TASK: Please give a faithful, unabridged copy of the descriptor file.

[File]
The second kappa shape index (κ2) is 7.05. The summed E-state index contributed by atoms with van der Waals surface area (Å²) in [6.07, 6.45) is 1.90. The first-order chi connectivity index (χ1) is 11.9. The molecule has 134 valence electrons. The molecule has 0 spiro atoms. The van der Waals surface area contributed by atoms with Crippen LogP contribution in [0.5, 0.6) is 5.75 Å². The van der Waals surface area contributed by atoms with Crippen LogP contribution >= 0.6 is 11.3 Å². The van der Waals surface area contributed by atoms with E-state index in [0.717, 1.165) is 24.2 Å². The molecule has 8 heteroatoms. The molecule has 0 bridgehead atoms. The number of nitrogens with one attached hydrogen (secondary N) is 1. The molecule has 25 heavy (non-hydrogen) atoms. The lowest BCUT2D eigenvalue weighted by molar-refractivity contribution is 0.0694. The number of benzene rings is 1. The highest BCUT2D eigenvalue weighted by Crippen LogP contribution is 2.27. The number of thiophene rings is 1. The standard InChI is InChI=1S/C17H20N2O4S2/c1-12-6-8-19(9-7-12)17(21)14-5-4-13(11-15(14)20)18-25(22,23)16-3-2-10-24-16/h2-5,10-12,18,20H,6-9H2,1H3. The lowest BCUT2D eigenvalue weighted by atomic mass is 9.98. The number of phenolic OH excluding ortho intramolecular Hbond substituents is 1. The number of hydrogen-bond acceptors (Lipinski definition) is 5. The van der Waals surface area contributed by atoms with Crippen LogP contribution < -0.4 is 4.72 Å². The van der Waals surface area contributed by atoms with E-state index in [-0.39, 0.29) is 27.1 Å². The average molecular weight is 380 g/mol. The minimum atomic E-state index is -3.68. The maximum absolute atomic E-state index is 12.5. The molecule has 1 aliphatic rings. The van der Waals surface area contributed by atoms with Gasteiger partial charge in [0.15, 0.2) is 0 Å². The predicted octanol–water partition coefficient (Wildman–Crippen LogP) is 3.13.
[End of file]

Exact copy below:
The second kappa shape index (κ2) is 7.05. The summed E-state index contributed by atoms with van der Waals surface area (Å²) in [6.07, 6.45) is 1.90. The first-order chi connectivity index (χ1) is 11.9. The molecule has 134 valence electrons. The molecule has 0 spiro atoms. The van der Waals surface area contributed by atoms with Crippen LogP contribution in [0.5, 0.6) is 5.75 Å². The van der Waals surface area contributed by atoms with Crippen LogP contribution >= 0.6 is 11.3 Å². The van der Waals surface area contributed by atoms with E-state index in [0.717, 1.165) is 24.2 Å². The molecule has 8 heteroatoms. The molecule has 0 bridgehead atoms. The number of nitrogens with one attached hydrogen (secondary N) is 1. The molecule has 25 heavy (non-hydrogen) atoms. The lowest BCUT2D eigenvalue weighted by molar-refractivity contribution is 0.0694. The number of benzene rings is 1. The highest BCUT2D eigenvalue weighted by Crippen LogP contribution is 2.27. The number of thiophene rings is 1. The standard InChI is InChI=1S/C17H20N2O4S2/c1-12-6-8-19(9-7-12)17(21)14-5-4-13(11-15(14)20)18-25(22,23)16-3-2-10-24-16/h2-5,10-12,18,20H,6-9H2,1H3. The lowest BCUT2D eigenvalue weighted by atomic mass is 9.98. The number of phenolic OH excluding ortho intramolecular Hbond substituents is 1. The number of hydrogen-bond acceptors (Lipinski definition) is 5. The van der Waals surface area contributed by atoms with Crippen LogP contribution < -0.4 is 4.72 Å². The van der Waals surface area contributed by atoms with E-state index in [-0.39, 0.29) is 27.1 Å². The average molecular weight is 380 g/mol. The minimum atomic E-state index is -3.68. The maximum absolute atomic E-state index is 12.5. The molecule has 1 aliphatic rings. The van der Waals surface area contributed by atoms with Gasteiger partial charge in [0.15, 0.2) is 0 Å². The predicted octanol–water partition coefficient (Wildman–Crippen LogP) is 3.13.